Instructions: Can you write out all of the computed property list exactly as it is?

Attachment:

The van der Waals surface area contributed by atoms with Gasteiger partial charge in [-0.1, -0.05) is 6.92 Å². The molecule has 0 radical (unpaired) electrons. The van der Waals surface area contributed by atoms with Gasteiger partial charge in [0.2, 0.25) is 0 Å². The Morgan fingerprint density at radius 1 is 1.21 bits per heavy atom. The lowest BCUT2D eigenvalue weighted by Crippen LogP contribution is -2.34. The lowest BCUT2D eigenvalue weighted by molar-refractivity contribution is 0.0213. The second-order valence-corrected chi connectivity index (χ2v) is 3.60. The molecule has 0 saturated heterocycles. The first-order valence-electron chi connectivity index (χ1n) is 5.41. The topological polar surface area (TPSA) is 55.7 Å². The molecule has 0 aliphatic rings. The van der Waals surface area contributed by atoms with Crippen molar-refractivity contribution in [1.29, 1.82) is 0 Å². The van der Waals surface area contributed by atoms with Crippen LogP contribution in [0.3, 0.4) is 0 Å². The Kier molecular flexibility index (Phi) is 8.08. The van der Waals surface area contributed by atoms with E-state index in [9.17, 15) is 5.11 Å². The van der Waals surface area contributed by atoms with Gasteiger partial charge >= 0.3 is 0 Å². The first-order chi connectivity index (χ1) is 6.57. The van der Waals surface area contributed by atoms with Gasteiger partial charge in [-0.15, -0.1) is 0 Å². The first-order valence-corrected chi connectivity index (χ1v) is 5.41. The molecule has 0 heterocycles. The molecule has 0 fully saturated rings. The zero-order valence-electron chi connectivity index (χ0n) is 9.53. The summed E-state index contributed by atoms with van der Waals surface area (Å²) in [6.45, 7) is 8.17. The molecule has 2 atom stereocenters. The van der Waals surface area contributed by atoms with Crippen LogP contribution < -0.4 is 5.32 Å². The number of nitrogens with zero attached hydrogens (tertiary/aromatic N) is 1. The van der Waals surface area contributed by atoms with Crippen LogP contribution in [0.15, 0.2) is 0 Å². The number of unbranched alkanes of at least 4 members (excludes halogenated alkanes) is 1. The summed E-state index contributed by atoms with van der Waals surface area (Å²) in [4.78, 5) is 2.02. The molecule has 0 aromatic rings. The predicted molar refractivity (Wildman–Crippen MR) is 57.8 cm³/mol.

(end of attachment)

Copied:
The van der Waals surface area contributed by atoms with Gasteiger partial charge in [-0.1, -0.05) is 6.92 Å². The molecule has 0 radical (unpaired) electrons. The van der Waals surface area contributed by atoms with Gasteiger partial charge in [0.2, 0.25) is 0 Å². The Morgan fingerprint density at radius 1 is 1.21 bits per heavy atom. The lowest BCUT2D eigenvalue weighted by Crippen LogP contribution is -2.34. The lowest BCUT2D eigenvalue weighted by molar-refractivity contribution is 0.0213. The second-order valence-corrected chi connectivity index (χ2v) is 3.60. The molecule has 0 saturated heterocycles. The first-order valence-electron chi connectivity index (χ1n) is 5.41. The topological polar surface area (TPSA) is 55.7 Å². The molecule has 0 aliphatic rings. The van der Waals surface area contributed by atoms with Crippen molar-refractivity contribution in [1.29, 1.82) is 0 Å². The van der Waals surface area contributed by atoms with Crippen LogP contribution in [0.3, 0.4) is 0 Å². The Kier molecular flexibility index (Phi) is 8.08. The van der Waals surface area contributed by atoms with E-state index in [9.17, 15) is 5.11 Å². The van der Waals surface area contributed by atoms with Gasteiger partial charge >= 0.3 is 0 Å². The first-order chi connectivity index (χ1) is 6.57. The van der Waals surface area contributed by atoms with Gasteiger partial charge in [-0.15, -0.1) is 0 Å². The first-order valence-corrected chi connectivity index (χ1v) is 5.41. The molecule has 0 heterocycles. The molecule has 0 fully saturated rings. The zero-order valence-electron chi connectivity index (χ0n) is 9.53. The summed E-state index contributed by atoms with van der Waals surface area (Å²) in [6.45, 7) is 8.17. The molecule has 2 atom stereocenters. The van der Waals surface area contributed by atoms with Crippen LogP contribution < -0.4 is 5.32 Å². The number of nitrogens with zero attached hydrogens (tertiary/aromatic N) is 1. The van der Waals surface area contributed by atoms with Crippen LogP contribution in [0.15, 0.2) is 0 Å². The number of unbranched alkanes of at least 4 members (excludes halogenated alkanes) is 1. The summed E-state index contributed by atoms with van der Waals surface area (Å²) in [4.78, 5) is 2.02. The molecule has 0 aromatic rings. The predicted molar refractivity (Wildman–Crippen MR) is 57.8 cm³/mol.